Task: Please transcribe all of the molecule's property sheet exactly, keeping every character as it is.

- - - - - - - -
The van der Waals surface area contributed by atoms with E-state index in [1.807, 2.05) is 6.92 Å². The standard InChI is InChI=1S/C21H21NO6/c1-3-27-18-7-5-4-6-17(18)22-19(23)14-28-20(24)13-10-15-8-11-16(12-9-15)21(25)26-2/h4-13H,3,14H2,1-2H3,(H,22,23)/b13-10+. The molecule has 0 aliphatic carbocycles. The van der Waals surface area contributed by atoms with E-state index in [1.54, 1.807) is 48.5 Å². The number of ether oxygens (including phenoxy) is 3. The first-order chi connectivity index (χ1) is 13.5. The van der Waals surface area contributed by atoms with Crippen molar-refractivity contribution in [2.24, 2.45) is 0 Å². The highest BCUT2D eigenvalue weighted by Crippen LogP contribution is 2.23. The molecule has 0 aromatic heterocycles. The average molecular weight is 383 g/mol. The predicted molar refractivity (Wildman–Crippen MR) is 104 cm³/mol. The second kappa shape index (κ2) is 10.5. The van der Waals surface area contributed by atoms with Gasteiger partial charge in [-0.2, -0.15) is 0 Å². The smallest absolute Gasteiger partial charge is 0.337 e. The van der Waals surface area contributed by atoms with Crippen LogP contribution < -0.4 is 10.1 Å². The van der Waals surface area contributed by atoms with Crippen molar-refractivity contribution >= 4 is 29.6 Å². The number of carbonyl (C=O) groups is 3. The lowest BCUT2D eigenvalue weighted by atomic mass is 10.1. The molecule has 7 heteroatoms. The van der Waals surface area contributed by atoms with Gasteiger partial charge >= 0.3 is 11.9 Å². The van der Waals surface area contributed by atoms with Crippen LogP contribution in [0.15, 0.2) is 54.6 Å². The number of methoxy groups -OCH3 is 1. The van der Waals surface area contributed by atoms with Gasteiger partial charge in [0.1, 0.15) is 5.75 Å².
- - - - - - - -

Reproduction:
The van der Waals surface area contributed by atoms with E-state index in [1.807, 2.05) is 6.92 Å². The standard InChI is InChI=1S/C21H21NO6/c1-3-27-18-7-5-4-6-17(18)22-19(23)14-28-20(24)13-10-15-8-11-16(12-9-15)21(25)26-2/h4-13H,3,14H2,1-2H3,(H,22,23)/b13-10+. The molecule has 0 aliphatic carbocycles. The van der Waals surface area contributed by atoms with E-state index in [1.54, 1.807) is 48.5 Å². The number of ether oxygens (including phenoxy) is 3. The first-order chi connectivity index (χ1) is 13.5. The van der Waals surface area contributed by atoms with Crippen molar-refractivity contribution in [2.24, 2.45) is 0 Å². The highest BCUT2D eigenvalue weighted by Crippen LogP contribution is 2.23. The molecule has 0 aromatic heterocycles. The average molecular weight is 383 g/mol. The predicted molar refractivity (Wildman–Crippen MR) is 104 cm³/mol. The second kappa shape index (κ2) is 10.5. The van der Waals surface area contributed by atoms with Gasteiger partial charge in [-0.2, -0.15) is 0 Å². The smallest absolute Gasteiger partial charge is 0.337 e. The van der Waals surface area contributed by atoms with Crippen LogP contribution < -0.4 is 10.1 Å². The van der Waals surface area contributed by atoms with Crippen molar-refractivity contribution >= 4 is 29.6 Å². The number of carbonyl (C=O) groups is 3. The lowest BCUT2D eigenvalue weighted by atomic mass is 10.1. The molecule has 7 heteroatoms. The van der Waals surface area contributed by atoms with Gasteiger partial charge >= 0.3 is 11.9 Å². The van der Waals surface area contributed by atoms with Crippen LogP contribution in [0.15, 0.2) is 54.6 Å². The number of methoxy groups -OCH3 is 1. The van der Waals surface area contributed by atoms with Gasteiger partial charge in [0.1, 0.15) is 5.75 Å².